The Real Difference Between District Voting and Proportional Voting May Surprise You!
When voting in districts, even with a plethora of best candidates running, only one will be winning that single seat. It means that you are either voting with the winning majority or the losing minority. The voting system is simple, and your chances do not improve whether there is one district or ten, because you can only vote in one district.
In proportional voting, you pick your candidate, and your chances have just improved dramatically to get the one you picked. It is an intrinsic system, which means you have to make a single choice, plus you have extremely good odds to get your candidate occupy one of the seats.
This visual shows that a voter's odds are already improved significantly when there are just two seats with a proportional voting system. The difference is actually easy to see. As we know, in district elections a minimum of fifty percent (plus one) of the votes is needed to get the seat. But it only takes 33.33 percent (plus one) of the votes to get your candidate in a seat if there are two winnable seats in a single intrinsic race.
With two seats available, one-third (plus one) of the votes guarantees that a candidate wins the first seat, while number two only needs the exact 33.33 percent of the votes to get the second seat. The third candidate, even when getting as many as 33.33 percent (but minus one) of the votes, cannot win any of the two available seats. That is an improvement over the 49.99% support a loser has to endure in District Elections.
If there is a third seat in the total number of seats for your council race, each of the candidates needs to secure 25 percent of the votes to get a seat. This amounts to 75 percent (with an additional one or two) voters expressing their electoral voice for the board, and getting things done. This further diminishes the voting minority not-being represented. As you can see, the odds improve with every additional seat on council or board about being heard with our votes. But let this sink in: proportional voting is already superior when there are just two seats, so there's no need to add seats to the council or board more than there are now to get your voice heard better.
It may sound like proportional voting is making it easier for the candidates to win a seat, but in reality it is becoming easier for you to get the one that you want. District voting discriminates because it is a blunt system, and it does so as soon as there are two seats. Proportional voting makes polticians listen to the voters far more closely.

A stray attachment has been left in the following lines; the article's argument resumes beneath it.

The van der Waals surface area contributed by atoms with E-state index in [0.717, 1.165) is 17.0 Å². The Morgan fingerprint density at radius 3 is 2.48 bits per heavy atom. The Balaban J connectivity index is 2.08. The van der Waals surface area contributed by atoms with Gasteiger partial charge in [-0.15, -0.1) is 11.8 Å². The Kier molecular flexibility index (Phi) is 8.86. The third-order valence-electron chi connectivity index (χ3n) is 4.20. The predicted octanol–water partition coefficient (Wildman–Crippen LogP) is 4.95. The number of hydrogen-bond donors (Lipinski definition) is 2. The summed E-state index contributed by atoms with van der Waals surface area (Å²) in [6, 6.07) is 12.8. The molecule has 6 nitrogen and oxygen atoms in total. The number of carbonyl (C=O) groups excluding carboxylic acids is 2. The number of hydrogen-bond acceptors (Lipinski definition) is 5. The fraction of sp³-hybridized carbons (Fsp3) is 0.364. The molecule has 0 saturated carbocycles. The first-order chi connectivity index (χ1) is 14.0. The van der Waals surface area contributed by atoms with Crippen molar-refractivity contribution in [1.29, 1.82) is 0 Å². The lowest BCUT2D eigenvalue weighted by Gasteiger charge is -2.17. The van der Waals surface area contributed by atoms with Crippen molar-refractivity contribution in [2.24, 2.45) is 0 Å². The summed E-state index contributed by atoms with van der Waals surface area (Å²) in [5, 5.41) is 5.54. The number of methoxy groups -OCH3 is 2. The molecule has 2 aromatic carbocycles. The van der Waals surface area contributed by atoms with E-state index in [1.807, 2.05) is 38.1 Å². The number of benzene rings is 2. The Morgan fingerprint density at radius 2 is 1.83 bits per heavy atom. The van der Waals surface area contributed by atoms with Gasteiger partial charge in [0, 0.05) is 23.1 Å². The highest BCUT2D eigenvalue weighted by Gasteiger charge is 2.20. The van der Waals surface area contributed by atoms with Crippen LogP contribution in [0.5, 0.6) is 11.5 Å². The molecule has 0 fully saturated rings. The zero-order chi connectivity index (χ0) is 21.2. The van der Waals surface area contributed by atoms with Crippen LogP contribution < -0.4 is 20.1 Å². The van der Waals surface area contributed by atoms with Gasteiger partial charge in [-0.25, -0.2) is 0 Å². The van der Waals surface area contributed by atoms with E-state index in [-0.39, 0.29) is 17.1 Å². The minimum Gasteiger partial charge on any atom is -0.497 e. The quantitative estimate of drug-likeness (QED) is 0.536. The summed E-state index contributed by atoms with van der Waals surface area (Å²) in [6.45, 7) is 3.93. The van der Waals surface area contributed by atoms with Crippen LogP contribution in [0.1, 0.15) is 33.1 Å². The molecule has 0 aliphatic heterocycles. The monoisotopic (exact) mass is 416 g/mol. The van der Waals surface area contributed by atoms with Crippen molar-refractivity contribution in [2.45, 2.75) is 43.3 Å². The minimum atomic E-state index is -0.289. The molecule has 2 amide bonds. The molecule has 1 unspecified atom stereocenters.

In an additional example, if your pick is candidate A, you 'only' need to resonate with 20 percent of the other voters if there are four seats to be had in total. It shows that you no longer need to be in the majority to win like we are now; voters like you need to be just strong enough to get hold of a seat and be represented at the table.
Here the image of a city with a five-seat council. Click the image for four examples in which the seats are always the same and the number of voters are always the same; this way, it becomes possible to see how the intrinsic function is captured.
With nine seats, to present you yet another example, 90 percent of the voters all end up getting the different candidates they voted for. The system is indeed an intrinsic system. Politicians listen better to the voters if each of them needs to compete outright and full-out with many other candidates. The race takes places in the same arena at the same time where candidates win their individual seat. But don't expect major changes right away, because system changes like proportional voting tend to deliver its benefits in the long run. Locally, our cities and counties will be run better tomorrow when we have proportional voting in place, but particularly the day after.
This image shows a normal outcome in a place where people voted in a proportional manner. There are 11 seats, and there are therefore multiple parties representing various interests (2010 numbers are shown next to previous 2006 results). A city council or a county board with all members registered to a single party will become rare when voting is done proportionally.
Requesting local governments to provide us proportional elections is the first step to let this change happen (and it is the polite thing to let your current officials know that you know that they are not really representative of the voters in the true sense of the word, and that it's time for them to vacate). The Constitution says we should have proportional elections, because no other system ensures equality before the law, plus it states that inferior systems should not be used.
Want to take your first step? Copy and paste the text in the letter below and send it to your city council or county board election commission. There is not even the need to sign it. All you are saying is that the city and the county have an obligation to be responsible to you; it's the law.
"Pay No Attention to That Man Behind the Curtain!"
Us Tour Site